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Drunk Theatre: “Hamlet” by Hiraeth Productions, Riverside Studios

Photo by Adam Trigg.

Adam Lawrence as Hamlet. Photo by Adam Trigg


I went to see Hiraeth ProductionsHamlet thanks to what is unquestionably the best email I have ever gotten, which began, “Hi Kerry, We at Hiraeth Artistic Productions loved your drunk review of our Richard III so much that we wanted to invite you along to review our next production”.

LIFE SUCCESS, GUYS! Truly I have forged an excellent future for myself in this important line of drunk arts criticism and it’s all G&Ts and midweek press nights from here on out: life sorted! Now however I went to the show in early June and it closed in late June, and if you’ve spotted the flaw in the fact that this post is going up at the end of July then congratulations you and well done on self-sabotaging your glorious would-have-been future me, and I deeply apologise to Tabitha, Hiraeth’s very kind press officer.

Nevertheless: The second Saturday in June was the first warm weekend day of the summer, and in the afternoon I went to Hammersmith to eat tacos and drink pitchers of margaritas, followed by prosecco followed by cider followed by gin, in the park by the river with Ewan and two single friends who I was idly hoping would hit it off. It was a very warm day and we got through A Fair Bit Of Booze before two of us peeled off to the Riverside Studios, where it remained very warm inside the theatre. This caused the actors to get a bit sweaty (helloooooo) and also resulted in me doing something I am very not proud of.

(Did I order another drink for the first half? I think so? Why did I do that?)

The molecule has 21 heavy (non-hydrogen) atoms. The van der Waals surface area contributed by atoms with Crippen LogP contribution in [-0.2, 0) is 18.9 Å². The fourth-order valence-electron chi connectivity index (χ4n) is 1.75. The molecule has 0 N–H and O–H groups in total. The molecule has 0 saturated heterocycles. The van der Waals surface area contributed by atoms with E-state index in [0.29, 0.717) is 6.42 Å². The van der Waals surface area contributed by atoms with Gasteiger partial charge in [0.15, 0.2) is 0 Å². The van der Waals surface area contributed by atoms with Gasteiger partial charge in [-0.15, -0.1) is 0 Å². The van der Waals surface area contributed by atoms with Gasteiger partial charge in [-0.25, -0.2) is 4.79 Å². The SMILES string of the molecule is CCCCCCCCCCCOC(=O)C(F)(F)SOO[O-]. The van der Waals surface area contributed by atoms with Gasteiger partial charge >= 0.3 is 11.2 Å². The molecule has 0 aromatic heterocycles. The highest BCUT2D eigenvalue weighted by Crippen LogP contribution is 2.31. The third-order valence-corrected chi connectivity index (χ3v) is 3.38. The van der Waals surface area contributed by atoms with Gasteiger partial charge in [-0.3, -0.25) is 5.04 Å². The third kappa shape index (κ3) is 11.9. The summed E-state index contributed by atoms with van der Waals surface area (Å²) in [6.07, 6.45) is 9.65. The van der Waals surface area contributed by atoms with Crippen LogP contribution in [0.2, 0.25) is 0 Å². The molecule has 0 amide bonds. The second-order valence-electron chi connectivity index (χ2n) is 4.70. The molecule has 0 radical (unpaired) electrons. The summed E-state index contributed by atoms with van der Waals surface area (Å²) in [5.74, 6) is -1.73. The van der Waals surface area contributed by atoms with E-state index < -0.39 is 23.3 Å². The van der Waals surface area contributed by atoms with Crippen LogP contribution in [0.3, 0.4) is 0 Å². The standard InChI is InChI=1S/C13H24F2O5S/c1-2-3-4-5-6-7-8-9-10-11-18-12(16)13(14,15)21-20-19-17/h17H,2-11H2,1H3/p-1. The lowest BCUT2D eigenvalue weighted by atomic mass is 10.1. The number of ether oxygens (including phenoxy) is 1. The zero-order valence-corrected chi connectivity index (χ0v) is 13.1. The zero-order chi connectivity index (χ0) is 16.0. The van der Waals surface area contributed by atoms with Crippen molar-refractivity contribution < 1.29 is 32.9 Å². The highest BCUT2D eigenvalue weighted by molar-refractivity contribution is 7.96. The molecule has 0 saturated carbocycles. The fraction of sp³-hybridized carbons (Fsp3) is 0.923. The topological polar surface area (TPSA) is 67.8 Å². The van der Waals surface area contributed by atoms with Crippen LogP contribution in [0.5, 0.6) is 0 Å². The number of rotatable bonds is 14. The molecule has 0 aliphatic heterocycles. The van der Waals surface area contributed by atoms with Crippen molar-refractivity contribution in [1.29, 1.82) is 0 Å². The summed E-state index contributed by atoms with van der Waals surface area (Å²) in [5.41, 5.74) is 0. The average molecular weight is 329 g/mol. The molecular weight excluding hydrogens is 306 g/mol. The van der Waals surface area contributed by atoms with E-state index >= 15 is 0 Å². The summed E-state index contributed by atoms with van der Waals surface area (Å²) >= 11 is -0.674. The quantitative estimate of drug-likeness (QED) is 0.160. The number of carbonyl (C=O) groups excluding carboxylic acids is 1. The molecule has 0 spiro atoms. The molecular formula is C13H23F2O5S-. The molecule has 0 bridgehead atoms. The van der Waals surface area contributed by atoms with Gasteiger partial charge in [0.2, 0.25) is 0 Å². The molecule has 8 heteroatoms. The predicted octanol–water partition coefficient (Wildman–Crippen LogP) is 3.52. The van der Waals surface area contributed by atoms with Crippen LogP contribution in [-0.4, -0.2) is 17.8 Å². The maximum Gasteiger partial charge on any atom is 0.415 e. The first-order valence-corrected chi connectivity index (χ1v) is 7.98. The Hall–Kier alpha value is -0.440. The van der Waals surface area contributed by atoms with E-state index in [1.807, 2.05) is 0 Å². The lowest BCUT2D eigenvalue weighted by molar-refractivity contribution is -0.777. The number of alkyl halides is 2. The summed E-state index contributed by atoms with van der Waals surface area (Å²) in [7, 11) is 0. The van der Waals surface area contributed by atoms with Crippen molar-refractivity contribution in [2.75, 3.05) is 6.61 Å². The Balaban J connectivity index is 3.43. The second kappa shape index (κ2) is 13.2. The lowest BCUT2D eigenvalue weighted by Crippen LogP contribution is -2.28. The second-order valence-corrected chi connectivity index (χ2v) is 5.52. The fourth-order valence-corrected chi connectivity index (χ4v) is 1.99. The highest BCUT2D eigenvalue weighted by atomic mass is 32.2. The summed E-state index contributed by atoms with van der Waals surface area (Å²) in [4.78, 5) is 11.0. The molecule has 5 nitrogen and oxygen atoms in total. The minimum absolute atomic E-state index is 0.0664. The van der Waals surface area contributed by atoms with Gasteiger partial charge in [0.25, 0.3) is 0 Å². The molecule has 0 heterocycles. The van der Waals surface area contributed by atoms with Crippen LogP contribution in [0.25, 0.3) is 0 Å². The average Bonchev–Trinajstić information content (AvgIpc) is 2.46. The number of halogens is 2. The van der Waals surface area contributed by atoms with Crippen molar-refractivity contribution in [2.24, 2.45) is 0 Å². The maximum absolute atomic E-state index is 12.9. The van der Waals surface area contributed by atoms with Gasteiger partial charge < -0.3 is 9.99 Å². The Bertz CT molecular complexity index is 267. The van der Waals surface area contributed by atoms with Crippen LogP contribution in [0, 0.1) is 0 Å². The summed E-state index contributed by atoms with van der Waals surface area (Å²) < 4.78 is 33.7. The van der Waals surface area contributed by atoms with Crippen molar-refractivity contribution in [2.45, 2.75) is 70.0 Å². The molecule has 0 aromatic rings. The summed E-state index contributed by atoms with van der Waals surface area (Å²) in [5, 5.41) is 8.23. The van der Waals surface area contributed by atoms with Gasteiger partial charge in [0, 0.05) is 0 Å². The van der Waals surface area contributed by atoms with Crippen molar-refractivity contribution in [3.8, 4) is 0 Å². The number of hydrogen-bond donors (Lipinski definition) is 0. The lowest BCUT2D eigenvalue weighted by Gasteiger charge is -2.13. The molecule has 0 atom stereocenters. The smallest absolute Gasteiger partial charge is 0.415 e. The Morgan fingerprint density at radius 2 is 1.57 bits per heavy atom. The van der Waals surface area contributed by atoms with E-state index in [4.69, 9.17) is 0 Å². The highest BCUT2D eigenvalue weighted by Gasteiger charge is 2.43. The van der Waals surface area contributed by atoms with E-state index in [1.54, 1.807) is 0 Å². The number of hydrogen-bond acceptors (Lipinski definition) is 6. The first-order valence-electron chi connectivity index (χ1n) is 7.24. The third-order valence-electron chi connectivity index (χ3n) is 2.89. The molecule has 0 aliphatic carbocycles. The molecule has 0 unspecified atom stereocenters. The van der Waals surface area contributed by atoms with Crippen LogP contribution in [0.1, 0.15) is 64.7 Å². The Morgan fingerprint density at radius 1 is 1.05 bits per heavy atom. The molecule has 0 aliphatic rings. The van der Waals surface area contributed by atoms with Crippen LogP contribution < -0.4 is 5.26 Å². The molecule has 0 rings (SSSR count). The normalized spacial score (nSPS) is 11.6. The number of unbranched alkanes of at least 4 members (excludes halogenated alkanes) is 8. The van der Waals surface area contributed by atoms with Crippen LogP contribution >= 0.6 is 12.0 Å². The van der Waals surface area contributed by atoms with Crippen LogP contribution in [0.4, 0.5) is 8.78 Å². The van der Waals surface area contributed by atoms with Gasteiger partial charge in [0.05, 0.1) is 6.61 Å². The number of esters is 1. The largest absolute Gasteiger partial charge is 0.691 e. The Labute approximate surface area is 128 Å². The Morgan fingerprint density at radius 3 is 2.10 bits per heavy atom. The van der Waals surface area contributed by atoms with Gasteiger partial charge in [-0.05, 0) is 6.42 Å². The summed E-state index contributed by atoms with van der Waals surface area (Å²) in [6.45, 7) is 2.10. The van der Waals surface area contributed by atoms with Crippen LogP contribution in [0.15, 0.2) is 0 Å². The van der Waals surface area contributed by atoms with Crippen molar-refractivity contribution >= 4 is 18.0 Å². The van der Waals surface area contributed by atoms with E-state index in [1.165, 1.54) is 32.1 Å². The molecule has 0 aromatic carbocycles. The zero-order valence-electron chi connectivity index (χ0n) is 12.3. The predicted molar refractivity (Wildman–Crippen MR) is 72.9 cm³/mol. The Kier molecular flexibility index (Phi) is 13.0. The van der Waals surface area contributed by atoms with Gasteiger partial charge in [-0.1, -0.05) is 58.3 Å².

Director/HAP artistic director Zoe Ford picked out the concept from one of Hamlet’s more melodramatic lines, and set the story in a literal prison. Hamlet (Adam Lawrence) came on in a funeral suit and changed (onstage, helloooooooo) into grey sweats; the guard bringing him back inside murmured, “I’m sorry for your loss”. First question: why is Hamlet in prison? It’s presumably not for his father’s murder if he’s just been let out to go to the funeral; has Claudius framed him for something? Has young Hamlet actually killed a man, like Moses? Are they a mob family and has Hamlet been charged with something that stuck? Is he a fall guy?

The lack of explanation isn’t a fault with the concept, it’s excellent. Shakespeare has no problem throwing unexplained setups at us (Why is Lear splitting up his kingdom? Why did Duke Frederick depose Duke Senior? What war are the Dons coming back from?) and the imprisonment of the crown prince was the same thing, a fact that told us a lot about the rules of the world were dealing with – one in which it is acceptable to jail the queen’s son – and the character of this Hamlet – violent and very capable of decisive action.

Claudius (Russell Barnett) and Gertrude (Joyce Greenaway) were like George and Lucille Bluth played straight. Gertrude was naturally concerned for her son but I think slightly relieved that she didn’t have to deal with him at home any more. When she spoke with him after The Mousetrap, it was during contained visiting hours, and was broken up by a guard. When she drank from a poisoned water bottle, Claudius stepped back and watched her fall.

Ophelia (Jessica White) was a therapist who led group sessions among the prisoners (a lot of rejigging of lines here: The Mousetrap was awesomely staged as a therapeutic work that Hamlet’s parents were grudgingly coming to see, like parents to an awful primary school play). Her affair with Hamlet was a transgression in the opposite direction than it usually is, since inside the prison she had more social power than he did. Administrator Laertes (Darcy Vanhinsbergh) and warden Polonius (Antony Kernan) warning her off him was shaded by that implication that she was taking advantage of him, as well as potentially getting in over her head with a convicted felon.

The setting also brought out how much in the play Hamlet prefers the company of outsiders. He wants to leave Denmark for Germany; he blows off the royal family and the aristocracy to hang out with non-courtier Horatio and the palace guards; he overidentifies with Norwegian prince Fortinbras, and bonds with pirates and gravediggers. The grey prison sweats and the physical separation of bars and visiting hours really underlined that solidarity with Horatio, Bernardo and Marcellus, and distance from Ophelia, Laertes and the royals.